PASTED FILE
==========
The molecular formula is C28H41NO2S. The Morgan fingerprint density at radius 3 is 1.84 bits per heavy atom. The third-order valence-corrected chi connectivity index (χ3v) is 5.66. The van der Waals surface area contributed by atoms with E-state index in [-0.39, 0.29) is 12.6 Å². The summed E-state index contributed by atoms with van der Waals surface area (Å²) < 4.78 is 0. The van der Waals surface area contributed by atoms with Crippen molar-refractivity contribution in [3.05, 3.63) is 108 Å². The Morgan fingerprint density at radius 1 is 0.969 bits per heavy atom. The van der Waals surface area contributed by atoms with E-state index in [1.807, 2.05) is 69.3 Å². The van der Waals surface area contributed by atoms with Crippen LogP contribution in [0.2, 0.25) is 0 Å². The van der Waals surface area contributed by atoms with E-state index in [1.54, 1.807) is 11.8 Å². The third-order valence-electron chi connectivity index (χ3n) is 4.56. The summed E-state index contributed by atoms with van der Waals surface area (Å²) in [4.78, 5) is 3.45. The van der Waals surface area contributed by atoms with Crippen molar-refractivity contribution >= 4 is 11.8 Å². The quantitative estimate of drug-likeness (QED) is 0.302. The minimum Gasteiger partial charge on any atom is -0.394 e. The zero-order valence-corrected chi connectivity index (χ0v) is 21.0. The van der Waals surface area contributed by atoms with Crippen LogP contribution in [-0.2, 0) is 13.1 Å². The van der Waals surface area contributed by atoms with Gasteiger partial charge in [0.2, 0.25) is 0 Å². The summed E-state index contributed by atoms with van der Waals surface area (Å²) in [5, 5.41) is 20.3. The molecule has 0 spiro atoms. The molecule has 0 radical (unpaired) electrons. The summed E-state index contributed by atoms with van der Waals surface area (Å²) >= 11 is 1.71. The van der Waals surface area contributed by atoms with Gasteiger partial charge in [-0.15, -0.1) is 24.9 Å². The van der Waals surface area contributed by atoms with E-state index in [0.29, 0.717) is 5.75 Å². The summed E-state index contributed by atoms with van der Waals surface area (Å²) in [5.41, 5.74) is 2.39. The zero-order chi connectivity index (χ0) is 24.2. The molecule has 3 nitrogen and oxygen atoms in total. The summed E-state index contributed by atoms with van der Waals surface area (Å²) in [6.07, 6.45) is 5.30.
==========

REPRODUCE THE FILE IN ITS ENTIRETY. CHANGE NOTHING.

The molecular formula is C28H41NO2S. The Morgan fingerprint density at radius 3 is 1.84 bits per heavy atom. The third-order valence-corrected chi connectivity index (χ3v) is 5.66. The van der Waals surface area contributed by atoms with E-state index in [-0.39, 0.29) is 12.6 Å². The summed E-state index contributed by atoms with van der Waals surface area (Å²) < 4.78 is 0. The van der Waals surface area contributed by atoms with Crippen molar-refractivity contribution in [3.05, 3.63) is 108 Å². The Morgan fingerprint density at radius 1 is 0.969 bits per heavy atom. The van der Waals surface area contributed by atoms with E-state index in [1.807, 2.05) is 69.3 Å². The van der Waals surface area contributed by atoms with Crippen LogP contribution in [0.2, 0.25) is 0 Å². The van der Waals surface area contributed by atoms with E-state index in [1.54, 1.807) is 11.8 Å². The third-order valence-electron chi connectivity index (χ3n) is 4.56. The summed E-state index contributed by atoms with van der Waals surface area (Å²) in [4.78, 5) is 3.45. The van der Waals surface area contributed by atoms with Crippen molar-refractivity contribution >= 4 is 11.8 Å². The quantitative estimate of drug-likeness (QED) is 0.302. The minimum Gasteiger partial charge on any atom is -0.394 e. The zero-order valence-corrected chi connectivity index (χ0v) is 21.0. The van der Waals surface area contributed by atoms with Crippen LogP contribution in [-0.2, 0) is 13.1 Å². The van der Waals surface area contributed by atoms with Gasteiger partial charge in [0.2, 0.25) is 0 Å². The summed E-state index contributed by atoms with van der Waals surface area (Å²) in [5, 5.41) is 20.3. The molecule has 0 spiro atoms. The molecule has 0 radical (unpaired) electrons. The summed E-state index contributed by atoms with van der Waals surface area (Å²) >= 11 is 1.71. The van der Waals surface area contributed by atoms with Gasteiger partial charge in [-0.15, -0.1) is 24.9 Å². The van der Waals surface area contributed by atoms with E-state index in [0.29, 0.717) is 5.75 Å². The summed E-state index contributed by atoms with van der Waals surface area (Å²) in [5.41, 5.74) is 2.39. The zero-order chi connectivity index (χ0) is 24.2. The molecule has 3 nitrogen and oxygen atoms in total. The summed E-state index contributed by atoms with van der Waals surface area (Å²) in [6.07, 6.45) is 5.30.